Whether it be the consistently absurd behavior of the alphabet bodies, or the numerous promotional feuds that have prevented so many great fights from happening, the sport of boxing has a storied history of shooting itself in the foot. What might be equally or even more frustrating is the seemingly endless number of bad decisions that have occurred, with fighters getting blatantly cheated out of a deserved victory, the outcome leaving a vile and bitter taste in the mouths of all who witnessed it.
Few better examples of an egregious and confounding decision exists than the contest between former stablemates Carlos Zarate and Lupe Pintor at Caesar’s Palace in Las Vegas back in 1979. Zarate was making the tenth defence of his WBC bantamweight belt, which he had won three years earlier. With a pristine record of 54-1 and an incredible 53 victories by stoppage, the always dangerous Zarate was the rightful favorite. His only defeat had come the year before when he challenged the great Wilfredo Gomez for the super bantamweight title and was stopped in five rounds by the powerful Puerto Rican they called “Bazooka.”
Zarate vs Pintor was a spirited yet technical fight, both boxers pushing themselves and each other to the limit. While it started slowly, the pace picked up as the contest progressed. It was Zarate who had the first dominant moment, as he knocked Pintor down near the end of round four with a lead right-straight left combination. Despite it being the first knockdown of Pintor’s career, he got up unfazed and showed no sign of breaking mentally. The defending champion continued to do good work in the middle rounds, landing solid jabs and straight rights, while maintaining a tight defense. Pintor had his moments as well, the best being in the tenth, when he staggered Zarate with a crisp left hook. But in the end it was clear to all that Zarate had consistently landed the more telling blows and enjoyed more dominant stretches.
But after 15 hard-fought rounds, incredulously, a very surprised looking Lupe Pintor was awarded the split decision. Even more ludicrous was the disparity in the judges’ cards. Two of them had Pintor ahead by a single point, 143-142, while the third had it 145-133 for Zarate. Although Pintor deserved credit for being only the second man to last the distance with Zarate, the champion had clearly done more than enough to win. One wonders what judges Art Lurie and Harold Buck were watching. Maybe they were both distracted by the celebrities seated ringside. While I disagree with how wide the third card was for Zarate, at least that judge had the right man winning.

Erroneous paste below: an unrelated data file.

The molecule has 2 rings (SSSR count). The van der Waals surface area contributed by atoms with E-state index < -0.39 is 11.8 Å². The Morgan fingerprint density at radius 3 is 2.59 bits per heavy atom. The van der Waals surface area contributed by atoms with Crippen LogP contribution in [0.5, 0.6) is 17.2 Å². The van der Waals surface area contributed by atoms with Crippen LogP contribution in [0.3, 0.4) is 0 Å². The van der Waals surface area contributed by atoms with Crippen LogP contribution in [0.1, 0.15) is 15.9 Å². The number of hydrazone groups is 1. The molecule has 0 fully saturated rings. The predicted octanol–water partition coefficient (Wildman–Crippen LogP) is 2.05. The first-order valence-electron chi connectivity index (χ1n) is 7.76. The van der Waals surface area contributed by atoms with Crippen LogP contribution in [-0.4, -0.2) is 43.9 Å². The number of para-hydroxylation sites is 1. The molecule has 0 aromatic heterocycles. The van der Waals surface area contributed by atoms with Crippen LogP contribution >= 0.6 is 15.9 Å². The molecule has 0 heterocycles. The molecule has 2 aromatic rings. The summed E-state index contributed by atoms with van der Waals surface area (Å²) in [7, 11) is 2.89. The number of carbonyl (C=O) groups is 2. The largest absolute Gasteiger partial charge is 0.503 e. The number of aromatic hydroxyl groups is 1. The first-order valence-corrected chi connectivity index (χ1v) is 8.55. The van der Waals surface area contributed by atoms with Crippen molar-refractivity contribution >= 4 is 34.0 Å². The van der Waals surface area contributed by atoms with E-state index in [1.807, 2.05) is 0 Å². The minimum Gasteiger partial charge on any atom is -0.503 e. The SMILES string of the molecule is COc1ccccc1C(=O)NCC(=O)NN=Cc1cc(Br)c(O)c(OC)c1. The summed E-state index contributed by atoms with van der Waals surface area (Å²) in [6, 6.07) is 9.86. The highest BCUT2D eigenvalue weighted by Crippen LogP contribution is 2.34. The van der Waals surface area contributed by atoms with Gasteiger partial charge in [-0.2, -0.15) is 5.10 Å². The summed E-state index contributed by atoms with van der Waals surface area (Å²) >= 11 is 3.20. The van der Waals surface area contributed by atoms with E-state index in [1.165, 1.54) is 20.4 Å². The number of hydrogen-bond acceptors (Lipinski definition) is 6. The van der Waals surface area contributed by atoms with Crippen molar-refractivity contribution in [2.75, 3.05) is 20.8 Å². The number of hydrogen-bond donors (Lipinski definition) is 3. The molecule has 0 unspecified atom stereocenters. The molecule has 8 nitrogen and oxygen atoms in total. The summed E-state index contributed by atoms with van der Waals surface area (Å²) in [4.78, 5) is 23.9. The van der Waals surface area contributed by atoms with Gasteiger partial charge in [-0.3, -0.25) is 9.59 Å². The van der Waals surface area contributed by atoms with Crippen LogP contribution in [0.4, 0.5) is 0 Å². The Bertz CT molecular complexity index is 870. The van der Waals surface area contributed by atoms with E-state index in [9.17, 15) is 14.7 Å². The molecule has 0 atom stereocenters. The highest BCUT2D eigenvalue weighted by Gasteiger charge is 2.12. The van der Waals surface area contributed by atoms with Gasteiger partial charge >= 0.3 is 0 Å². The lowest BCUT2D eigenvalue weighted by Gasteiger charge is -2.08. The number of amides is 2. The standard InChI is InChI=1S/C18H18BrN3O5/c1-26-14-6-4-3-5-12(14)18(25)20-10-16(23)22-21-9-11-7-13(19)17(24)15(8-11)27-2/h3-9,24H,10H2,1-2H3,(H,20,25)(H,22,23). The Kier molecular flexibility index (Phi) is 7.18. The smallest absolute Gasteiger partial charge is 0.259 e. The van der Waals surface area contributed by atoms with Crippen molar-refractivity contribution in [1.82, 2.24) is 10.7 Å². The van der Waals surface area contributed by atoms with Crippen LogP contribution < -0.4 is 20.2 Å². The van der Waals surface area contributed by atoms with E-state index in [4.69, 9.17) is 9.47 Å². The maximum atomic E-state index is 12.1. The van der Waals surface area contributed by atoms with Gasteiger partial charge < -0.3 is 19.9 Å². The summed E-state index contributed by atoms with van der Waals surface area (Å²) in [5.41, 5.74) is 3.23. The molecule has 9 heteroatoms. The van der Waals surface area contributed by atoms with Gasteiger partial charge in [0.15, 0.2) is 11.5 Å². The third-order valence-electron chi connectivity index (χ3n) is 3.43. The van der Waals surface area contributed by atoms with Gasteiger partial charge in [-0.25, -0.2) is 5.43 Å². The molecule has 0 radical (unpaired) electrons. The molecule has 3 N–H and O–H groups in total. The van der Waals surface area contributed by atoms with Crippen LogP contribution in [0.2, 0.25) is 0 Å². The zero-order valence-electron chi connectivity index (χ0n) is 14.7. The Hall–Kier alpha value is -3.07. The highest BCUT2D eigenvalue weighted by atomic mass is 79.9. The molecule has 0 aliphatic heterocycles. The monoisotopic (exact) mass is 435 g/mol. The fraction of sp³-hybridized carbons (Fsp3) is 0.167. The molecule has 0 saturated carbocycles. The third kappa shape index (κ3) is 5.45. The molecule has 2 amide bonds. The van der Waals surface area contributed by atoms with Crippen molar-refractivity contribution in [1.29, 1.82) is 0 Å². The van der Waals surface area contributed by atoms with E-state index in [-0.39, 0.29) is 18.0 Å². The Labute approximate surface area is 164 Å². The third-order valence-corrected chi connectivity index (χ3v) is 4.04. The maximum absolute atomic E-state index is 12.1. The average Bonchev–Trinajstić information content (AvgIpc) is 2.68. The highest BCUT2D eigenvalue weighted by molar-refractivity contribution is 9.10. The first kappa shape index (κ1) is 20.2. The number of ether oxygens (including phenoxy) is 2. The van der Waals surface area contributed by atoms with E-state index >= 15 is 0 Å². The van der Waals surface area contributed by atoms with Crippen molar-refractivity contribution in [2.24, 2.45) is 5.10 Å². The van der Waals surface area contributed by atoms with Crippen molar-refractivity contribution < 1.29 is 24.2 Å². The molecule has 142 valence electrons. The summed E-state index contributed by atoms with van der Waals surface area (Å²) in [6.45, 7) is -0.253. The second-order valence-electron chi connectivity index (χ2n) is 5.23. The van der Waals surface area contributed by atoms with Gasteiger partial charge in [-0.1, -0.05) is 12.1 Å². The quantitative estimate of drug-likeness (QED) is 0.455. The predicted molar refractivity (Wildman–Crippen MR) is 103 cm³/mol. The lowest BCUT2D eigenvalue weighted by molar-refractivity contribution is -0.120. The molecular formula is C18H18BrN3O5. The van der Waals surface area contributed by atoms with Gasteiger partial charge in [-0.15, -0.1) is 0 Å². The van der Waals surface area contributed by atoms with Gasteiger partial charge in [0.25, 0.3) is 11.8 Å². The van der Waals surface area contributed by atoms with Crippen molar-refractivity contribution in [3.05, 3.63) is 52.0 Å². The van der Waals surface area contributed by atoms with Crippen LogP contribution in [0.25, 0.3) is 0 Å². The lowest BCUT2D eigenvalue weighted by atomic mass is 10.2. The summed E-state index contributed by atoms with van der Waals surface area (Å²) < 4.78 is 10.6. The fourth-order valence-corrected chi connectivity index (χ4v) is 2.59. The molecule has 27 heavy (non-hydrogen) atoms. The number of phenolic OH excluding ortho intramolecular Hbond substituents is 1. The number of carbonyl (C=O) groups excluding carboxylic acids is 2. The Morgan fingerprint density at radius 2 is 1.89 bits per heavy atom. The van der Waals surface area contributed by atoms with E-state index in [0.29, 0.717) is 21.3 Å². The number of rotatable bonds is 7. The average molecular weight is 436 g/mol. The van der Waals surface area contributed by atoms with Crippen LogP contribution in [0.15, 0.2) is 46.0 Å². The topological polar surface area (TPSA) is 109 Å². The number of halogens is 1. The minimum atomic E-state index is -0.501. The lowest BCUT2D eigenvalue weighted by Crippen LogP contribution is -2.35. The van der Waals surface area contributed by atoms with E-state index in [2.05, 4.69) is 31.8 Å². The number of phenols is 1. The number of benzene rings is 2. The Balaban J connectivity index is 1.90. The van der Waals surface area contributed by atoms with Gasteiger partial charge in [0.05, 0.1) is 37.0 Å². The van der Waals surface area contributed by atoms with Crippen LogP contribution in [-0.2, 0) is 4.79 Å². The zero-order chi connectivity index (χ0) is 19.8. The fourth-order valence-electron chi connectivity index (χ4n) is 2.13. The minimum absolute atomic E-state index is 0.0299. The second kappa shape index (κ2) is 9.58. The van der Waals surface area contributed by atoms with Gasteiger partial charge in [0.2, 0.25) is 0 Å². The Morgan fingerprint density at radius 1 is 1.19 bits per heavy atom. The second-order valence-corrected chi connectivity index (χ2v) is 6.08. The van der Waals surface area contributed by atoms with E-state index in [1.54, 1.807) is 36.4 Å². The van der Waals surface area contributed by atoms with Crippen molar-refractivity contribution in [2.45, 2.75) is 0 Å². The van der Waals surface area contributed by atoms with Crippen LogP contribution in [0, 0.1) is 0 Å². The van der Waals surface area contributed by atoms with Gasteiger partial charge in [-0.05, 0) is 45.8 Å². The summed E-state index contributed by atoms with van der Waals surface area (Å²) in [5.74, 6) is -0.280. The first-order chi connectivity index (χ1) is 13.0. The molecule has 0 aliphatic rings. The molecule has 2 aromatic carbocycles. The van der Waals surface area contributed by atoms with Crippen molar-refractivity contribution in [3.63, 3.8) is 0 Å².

The day following the match, ex-champion Zarate gave his statement about what he regarded as a blatant injustice: “For some reason I have been robbed of my title by the officials in Nevada. I want the World Boxing Council to study a film of the fight. I should be given my title back. The decision was a terrible disgrace.”
But the skewed outcome damaged something more than Zarate’s record; it also wounded his pride. Even though Pintor and the WBC were willing to grant him a rematch, a dispirited Zarate instead decided to retire. And while he had already accomplished so much in the sport, one wonders what more Carlos might have done had he regained his title and stayed active. He was only 28, still in his athletic prime. Who knows how many more masterful performances he could have put on display?
Instead, he decided enough was enough. What many did not know was that prior to his battle with Pintor, Zarate had already been seriously considering walking away from the fight game. An article in the July, 1981 issue of The Ring revealed the sense of career fatigue that had actually set in before the decision loss to Pintor. In fact, Zarate had revealed to those closest to him that he had lost the desire to train, that after so many years of work and sacrifice, his drive had become stale. Zarate was one of the most successful fighters of all-time, undoubtedly one of the best bantamweights ever. His life was boxing but the sport had taken its toll, both on the body and the mind.
Thus, one can see how “losing” to Pintor was the proverbial final straw, prompting a proud warrior to decide he wanted no more of pugilism. After all, boxing is an unforgiving sport, and if you are anything less than totally dedicated, you risk getting seriously hurt. In that regard, Zarate made the best move for his future and given the risks involved, who can argue against the decision?
But five years later, like so many aging champions before him, Zarate made a comeback, winning 12 consecutive matches before losing in back-to-back super bantamweight title bids. And thus it’s unfortunate that the last memory we have of the great Zarate in his prime was when he was on the wrong end of an unjust and confounding decision. He deserved so much better than that. But at least we can always look back on the many great performances prior to the Pintor robbery, when his impressive skills and astonishing power were on full display, when he was one of the greatest Mexican boxers to ever compete. Unlike the Pintor fight and what should have been another win for the great “Cañas,” those can never be taken away. — Jamie Rebner